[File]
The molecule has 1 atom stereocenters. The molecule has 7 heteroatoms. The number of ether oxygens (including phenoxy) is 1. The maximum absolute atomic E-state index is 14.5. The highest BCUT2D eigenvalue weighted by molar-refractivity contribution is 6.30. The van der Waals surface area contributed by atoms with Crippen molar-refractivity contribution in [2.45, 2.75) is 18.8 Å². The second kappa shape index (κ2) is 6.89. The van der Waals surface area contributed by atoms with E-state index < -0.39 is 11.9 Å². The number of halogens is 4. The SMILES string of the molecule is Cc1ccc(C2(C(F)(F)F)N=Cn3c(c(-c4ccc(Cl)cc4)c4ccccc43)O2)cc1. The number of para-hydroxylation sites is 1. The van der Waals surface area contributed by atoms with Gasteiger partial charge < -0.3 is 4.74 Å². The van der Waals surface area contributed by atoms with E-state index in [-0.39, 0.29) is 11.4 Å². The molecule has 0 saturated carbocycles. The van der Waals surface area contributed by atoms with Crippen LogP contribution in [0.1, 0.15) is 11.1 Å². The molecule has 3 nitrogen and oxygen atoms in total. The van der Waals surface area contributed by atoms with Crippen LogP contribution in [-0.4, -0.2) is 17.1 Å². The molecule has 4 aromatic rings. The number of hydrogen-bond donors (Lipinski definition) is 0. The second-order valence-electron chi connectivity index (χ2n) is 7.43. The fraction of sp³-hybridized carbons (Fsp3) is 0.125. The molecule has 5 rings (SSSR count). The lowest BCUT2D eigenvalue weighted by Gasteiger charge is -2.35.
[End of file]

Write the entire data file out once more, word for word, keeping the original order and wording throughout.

The molecule has 1 atom stereocenters. The molecule has 7 heteroatoms. The number of ether oxygens (including phenoxy) is 1. The maximum absolute atomic E-state index is 14.5. The highest BCUT2D eigenvalue weighted by molar-refractivity contribution is 6.30. The van der Waals surface area contributed by atoms with Crippen molar-refractivity contribution in [2.45, 2.75) is 18.8 Å². The second kappa shape index (κ2) is 6.89. The van der Waals surface area contributed by atoms with E-state index < -0.39 is 11.9 Å². The number of halogens is 4. The SMILES string of the molecule is Cc1ccc(C2(C(F)(F)F)N=Cn3c(c(-c4ccc(Cl)cc4)c4ccccc43)O2)cc1. The number of para-hydroxylation sites is 1. The van der Waals surface area contributed by atoms with Gasteiger partial charge < -0.3 is 4.74 Å². The van der Waals surface area contributed by atoms with E-state index in [-0.39, 0.29) is 11.4 Å². The molecule has 0 saturated carbocycles. The van der Waals surface area contributed by atoms with Crippen LogP contribution in [0.1, 0.15) is 11.1 Å². The molecule has 3 nitrogen and oxygen atoms in total. The van der Waals surface area contributed by atoms with Crippen LogP contribution in [-0.4, -0.2) is 17.1 Å². The molecule has 4 aromatic rings. The number of hydrogen-bond donors (Lipinski definition) is 0. The second-order valence-electron chi connectivity index (χ2n) is 7.43. The fraction of sp³-hybridized carbons (Fsp3) is 0.125. The molecule has 5 rings (SSSR count). The lowest BCUT2D eigenvalue weighted by Gasteiger charge is -2.35.